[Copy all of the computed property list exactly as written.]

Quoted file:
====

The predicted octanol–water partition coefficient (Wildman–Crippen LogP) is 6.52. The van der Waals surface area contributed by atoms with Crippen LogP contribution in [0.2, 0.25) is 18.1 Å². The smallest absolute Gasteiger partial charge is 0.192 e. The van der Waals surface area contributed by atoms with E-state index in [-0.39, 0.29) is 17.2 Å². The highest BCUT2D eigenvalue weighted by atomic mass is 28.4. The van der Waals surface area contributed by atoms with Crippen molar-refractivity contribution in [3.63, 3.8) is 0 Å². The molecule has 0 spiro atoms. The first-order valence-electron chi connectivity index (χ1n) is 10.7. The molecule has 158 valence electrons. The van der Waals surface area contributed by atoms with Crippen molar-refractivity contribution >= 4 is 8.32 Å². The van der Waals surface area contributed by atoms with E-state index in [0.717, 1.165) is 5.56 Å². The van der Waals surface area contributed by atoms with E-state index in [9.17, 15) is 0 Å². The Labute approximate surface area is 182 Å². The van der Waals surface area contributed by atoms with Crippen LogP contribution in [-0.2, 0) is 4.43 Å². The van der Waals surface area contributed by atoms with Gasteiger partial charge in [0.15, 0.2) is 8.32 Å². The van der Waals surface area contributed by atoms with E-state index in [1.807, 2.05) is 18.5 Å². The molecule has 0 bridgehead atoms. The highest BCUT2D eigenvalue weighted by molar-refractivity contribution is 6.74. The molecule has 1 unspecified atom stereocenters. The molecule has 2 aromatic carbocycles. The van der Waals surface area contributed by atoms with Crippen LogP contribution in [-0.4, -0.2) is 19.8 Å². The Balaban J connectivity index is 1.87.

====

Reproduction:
The predicted octanol–water partition coefficient (Wildman–Crippen LogP) is 6.52. The van der Waals surface area contributed by atoms with Crippen LogP contribution in [0.2, 0.25) is 18.1 Å². The smallest absolute Gasteiger partial charge is 0.192 e. The van der Waals surface area contributed by atoms with E-state index in [-0.39, 0.29) is 17.2 Å². The highest BCUT2D eigenvalue weighted by atomic mass is 28.4. The van der Waals surface area contributed by atoms with Crippen molar-refractivity contribution in [3.63, 3.8) is 0 Å². The molecule has 0 spiro atoms. The first-order valence-electron chi connectivity index (χ1n) is 10.7. The molecule has 158 valence electrons. The van der Waals surface area contributed by atoms with Crippen molar-refractivity contribution >= 4 is 8.32 Å². The van der Waals surface area contributed by atoms with E-state index in [0.717, 1.165) is 5.56 Å². The van der Waals surface area contributed by atoms with E-state index in [9.17, 15) is 0 Å². The Labute approximate surface area is 182 Å². The van der Waals surface area contributed by atoms with Crippen LogP contribution in [-0.2, 0) is 4.43 Å². The van der Waals surface area contributed by atoms with Gasteiger partial charge in [0.15, 0.2) is 8.32 Å². The van der Waals surface area contributed by atoms with E-state index in [1.807, 2.05) is 18.5 Å². The molecule has 0 bridgehead atoms. The highest BCUT2D eigenvalue weighted by molar-refractivity contribution is 6.74. The molecule has 1 unspecified atom stereocenters. The molecule has 2 aromatic carbocycles. The van der Waals surface area contributed by atoms with Crippen LogP contribution in [-0.4, -0.2) is 19.8 Å². The Balaban J connectivity index is 1.87.